The Zen poem that unified a nation

If you’ve been reading this blog, you’ll know I was born on the Earth but now live on a planet 40 light years away (see earlier posts for more info).  Most of my posts are from the book I wrote about my experiences, This Moonless Sky (which can be bought as an ebook at Amazon, Barnes, iTunes etc. but can also be downloaded free at http://rapidshare.com/share/A1D7C7A75D97E28F5223DA2A0FEEEAD4 if you don’t mind a proof-quality pdf.)  This one is about a historic poem that influenced the history of our notably peaceful country.  I start off here talking to my boyfriend Yith, who is new to the planet and also new to being human, since he was a mechanical alien until recently.  I’m a grade 11 student, while he hasn’t yet got into our school system, since he arrived during summer vacation.   Two pieces of info you need to understand the post:  our planet has no moon; Yith was interviewed by our local newspaper on the day he arrived on our planet and then in later follow-up articles.

**      **      **

“You know how the flag of united Diyyana [our country] is pure black?” I asked Yith.

“Nope, but now that you mention it, I saw that flag down at City Hall …”

“And you know how our main newspaper is called ‘The Moonless Sky.’”

“Do I ever. I’ve been a star in that moonless sky three times now.”

“Very funny. Well, it gets its name not just from our lack of celestial spotlight, but also from [historic poet] Jeiuyng Yeddtloi’s most famous poem:

‘This moonless sky

is the mind of someone else.

No legend of mine

lives there.’

“It’s short, but if you ever have to write an essay interpreting it in your literature class, you’ll have no trouble writing a piece of any length that can be laid out – paragraph, sheaf or book.

“We studied it last year and I learned that the Book of Power [an important text in philosophy courses here] says it refers to “the otherness of others” and how we can’t prejudge other people. In my essay, I said that humans on Earth throughout history looked at the moon and attached their legends to it – from goddesses and gods to ‘the man in the moon’ and ‘the moon is made of green cheese.’ Our minds relentlessly want to do that sort of thing. One place we get into trouble with that practice is when we pre-judge other people. Instead of seeing them as they are, we send our legends out first to stick onto them because of some minimal information we have about them – maybe a hairstyle, maybe something we have heard, maybe their accent when they speak. Yeddtloi was in an early generation here when Diyyana was brand-new, and he was expressing a hope that on this new planet, the sending out of legends to block perception would end. He took the moonless sky as a sign of hope that we could live in reality instead of in the reflected light of our own silly or grandiose or whimsical ideas.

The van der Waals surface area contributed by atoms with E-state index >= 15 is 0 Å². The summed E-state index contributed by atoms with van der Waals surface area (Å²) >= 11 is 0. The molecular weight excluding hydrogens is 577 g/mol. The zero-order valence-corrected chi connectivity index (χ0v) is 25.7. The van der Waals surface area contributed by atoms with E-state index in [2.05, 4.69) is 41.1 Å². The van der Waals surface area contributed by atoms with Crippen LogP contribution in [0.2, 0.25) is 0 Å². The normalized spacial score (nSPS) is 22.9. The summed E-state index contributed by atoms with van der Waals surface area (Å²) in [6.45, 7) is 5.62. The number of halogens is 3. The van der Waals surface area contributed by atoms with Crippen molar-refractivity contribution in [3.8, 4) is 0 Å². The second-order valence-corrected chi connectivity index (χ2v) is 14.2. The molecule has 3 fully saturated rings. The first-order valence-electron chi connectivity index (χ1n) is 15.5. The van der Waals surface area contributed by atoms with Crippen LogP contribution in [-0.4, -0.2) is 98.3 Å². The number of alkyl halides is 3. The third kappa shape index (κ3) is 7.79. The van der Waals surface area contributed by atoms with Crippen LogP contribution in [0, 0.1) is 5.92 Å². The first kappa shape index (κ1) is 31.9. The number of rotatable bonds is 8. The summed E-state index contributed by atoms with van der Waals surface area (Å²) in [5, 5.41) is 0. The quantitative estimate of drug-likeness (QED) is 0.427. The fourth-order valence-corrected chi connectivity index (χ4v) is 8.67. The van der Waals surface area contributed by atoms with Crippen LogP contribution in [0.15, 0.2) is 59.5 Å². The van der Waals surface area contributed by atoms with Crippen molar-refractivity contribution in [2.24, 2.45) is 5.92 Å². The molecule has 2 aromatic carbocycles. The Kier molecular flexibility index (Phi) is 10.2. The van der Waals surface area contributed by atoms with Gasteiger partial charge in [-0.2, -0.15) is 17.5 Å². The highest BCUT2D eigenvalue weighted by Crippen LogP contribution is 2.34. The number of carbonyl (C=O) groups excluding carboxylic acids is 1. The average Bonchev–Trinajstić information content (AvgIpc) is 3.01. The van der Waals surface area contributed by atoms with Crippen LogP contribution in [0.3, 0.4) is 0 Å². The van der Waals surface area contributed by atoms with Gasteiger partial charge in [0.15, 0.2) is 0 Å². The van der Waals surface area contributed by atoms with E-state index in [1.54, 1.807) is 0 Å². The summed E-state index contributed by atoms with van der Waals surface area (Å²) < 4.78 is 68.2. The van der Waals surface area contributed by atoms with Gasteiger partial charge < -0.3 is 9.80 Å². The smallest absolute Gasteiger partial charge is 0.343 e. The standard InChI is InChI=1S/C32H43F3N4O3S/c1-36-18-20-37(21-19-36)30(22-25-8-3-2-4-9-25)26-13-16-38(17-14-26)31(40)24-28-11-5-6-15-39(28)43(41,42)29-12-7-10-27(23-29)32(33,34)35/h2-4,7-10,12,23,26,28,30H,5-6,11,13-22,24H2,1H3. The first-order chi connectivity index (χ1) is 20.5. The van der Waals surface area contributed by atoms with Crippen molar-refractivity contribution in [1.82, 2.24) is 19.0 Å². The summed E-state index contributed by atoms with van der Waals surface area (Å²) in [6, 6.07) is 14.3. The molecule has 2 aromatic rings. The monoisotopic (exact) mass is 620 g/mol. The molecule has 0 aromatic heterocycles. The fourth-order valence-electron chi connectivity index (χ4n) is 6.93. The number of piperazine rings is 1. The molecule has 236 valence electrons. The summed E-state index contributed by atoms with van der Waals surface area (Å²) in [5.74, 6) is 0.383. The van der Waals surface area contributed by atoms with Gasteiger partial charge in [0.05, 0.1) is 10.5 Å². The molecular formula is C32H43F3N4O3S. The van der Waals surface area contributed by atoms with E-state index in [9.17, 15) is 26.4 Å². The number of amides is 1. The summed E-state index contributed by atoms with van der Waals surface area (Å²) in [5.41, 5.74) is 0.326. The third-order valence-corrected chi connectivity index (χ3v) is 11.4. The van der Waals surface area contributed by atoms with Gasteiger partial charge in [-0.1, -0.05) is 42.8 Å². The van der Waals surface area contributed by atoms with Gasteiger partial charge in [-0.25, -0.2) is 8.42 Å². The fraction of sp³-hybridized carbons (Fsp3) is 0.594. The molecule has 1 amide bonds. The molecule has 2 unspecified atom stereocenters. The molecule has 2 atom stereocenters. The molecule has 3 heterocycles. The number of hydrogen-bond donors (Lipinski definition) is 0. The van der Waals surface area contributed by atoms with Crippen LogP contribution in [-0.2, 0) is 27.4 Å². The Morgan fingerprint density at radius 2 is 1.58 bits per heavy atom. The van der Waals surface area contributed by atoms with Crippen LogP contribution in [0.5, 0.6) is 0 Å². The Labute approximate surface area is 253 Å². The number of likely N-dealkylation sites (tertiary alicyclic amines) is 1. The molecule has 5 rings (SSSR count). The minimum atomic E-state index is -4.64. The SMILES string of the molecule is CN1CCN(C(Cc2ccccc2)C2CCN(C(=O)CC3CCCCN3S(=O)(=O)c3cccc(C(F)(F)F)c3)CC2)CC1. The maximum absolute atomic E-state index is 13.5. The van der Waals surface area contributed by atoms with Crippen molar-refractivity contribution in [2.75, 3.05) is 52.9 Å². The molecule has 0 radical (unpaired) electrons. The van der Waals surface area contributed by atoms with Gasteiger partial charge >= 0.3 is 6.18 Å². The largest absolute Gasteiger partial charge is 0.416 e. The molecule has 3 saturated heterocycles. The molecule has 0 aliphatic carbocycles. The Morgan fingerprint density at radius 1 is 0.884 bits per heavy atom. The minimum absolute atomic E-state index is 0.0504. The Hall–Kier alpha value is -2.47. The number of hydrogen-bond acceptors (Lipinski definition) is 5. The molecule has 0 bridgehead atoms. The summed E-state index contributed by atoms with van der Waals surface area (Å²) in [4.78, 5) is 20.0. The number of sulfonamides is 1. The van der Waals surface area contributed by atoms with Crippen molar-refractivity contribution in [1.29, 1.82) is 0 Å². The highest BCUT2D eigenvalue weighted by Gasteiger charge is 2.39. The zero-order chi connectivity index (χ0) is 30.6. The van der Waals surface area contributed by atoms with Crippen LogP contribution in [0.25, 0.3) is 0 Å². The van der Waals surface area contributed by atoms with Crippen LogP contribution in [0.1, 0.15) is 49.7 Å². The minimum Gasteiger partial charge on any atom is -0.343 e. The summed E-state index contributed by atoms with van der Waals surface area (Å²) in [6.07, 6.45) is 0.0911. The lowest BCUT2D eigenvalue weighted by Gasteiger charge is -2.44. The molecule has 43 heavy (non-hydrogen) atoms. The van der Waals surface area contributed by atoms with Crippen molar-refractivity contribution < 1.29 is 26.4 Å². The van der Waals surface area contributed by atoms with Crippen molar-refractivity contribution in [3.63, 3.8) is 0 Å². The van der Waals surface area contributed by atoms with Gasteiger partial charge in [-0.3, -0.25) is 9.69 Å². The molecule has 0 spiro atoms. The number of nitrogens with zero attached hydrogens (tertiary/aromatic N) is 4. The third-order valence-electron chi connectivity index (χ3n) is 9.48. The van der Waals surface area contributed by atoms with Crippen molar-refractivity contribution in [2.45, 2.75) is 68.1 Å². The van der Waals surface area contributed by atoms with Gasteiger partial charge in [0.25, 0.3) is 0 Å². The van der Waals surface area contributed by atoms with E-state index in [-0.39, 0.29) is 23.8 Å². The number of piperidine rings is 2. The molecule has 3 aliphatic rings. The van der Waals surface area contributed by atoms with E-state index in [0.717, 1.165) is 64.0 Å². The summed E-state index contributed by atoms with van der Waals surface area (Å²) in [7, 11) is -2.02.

“This was especially relevant for him since he was sent from the Regntum [our capital city] area to be Regional Delegate to [the eastern province of] Korabaas. Most people in our area were from European or Asian ancestry and almost everyone in Korabaas was from Africa. Could we all understand one another and make one nation together, or would we have to split up in the usual Earth way? The Regional Delegates were exchanged between the sides to promote understanding and unity. It worked so well we don’t even have them any more. Some of the tsKorabaatse knew that many Europeans of those times, on Earth (‘conattainable’ – that is, taking into consideration the [approx. 400,000-year for 40 light-years’ distance] transport time on Communicator [alien] vessels), thought themselves better than people of black skin colour, but with Yeddtloi’s poem as an inspiration, it was agreed that the all-black moonless sky would be our national flag, a symbol of mutual understanding in a new world.”

“Beautiful,” Yith said, with evident pleasure. Maybe things didn’t look so bad for the Communicator project here [that is, his alien species’ project of terraforming this planet and importing humans to it] after all. At least, that was the legend I saw in his eyes.

Deiyah [a local administrator who is my main mentor on this new planet] took up the thread. “You can go beyond that and comment on the whole area of the epistemology of human relations – how we interpret each other, what the basis of faith in each other is, whether love is real, and so on. Not to mention how to correct any problems that our maya engenders, if you don’t mind me using one of those Sanskrit terms that can’t be lived without. And the whole matter of what purposes are served by myth and legend and to what extent myth-making is part of our basic mental routine. That makes the poem one of those things our literary people call a ‘deep well of significance’ – it’s a well that you can send your bucket down and keep drawing out meaning as long as you want to lift.

“And he chose to write it in sDiyyanantse and tsKorabaatse [our two national languages] instead of Chinese when our language was brand new, even though he was an excellent Tang-style poet in Chinese.

“There are many other famous poems that he wrote.

“‘Lizard in the dunegrass

has its own poetry –

whispering, crackling –

It leaves its book of skin

and keeps writing.’

“Every time I go on the path to the beach and see the random trails the lizard tails make in the sand there, I always think of that poem. Of course, it also hints at how authors write and renew themselves, so you can write a comparative lit essay on that one too.

“But there’s only one poem I know of that ever clinched the founding of a nation, and now you know it.”

And now you know how my novel got its title. But there are many other dimensions to this title that aren’t explained in this blog post.

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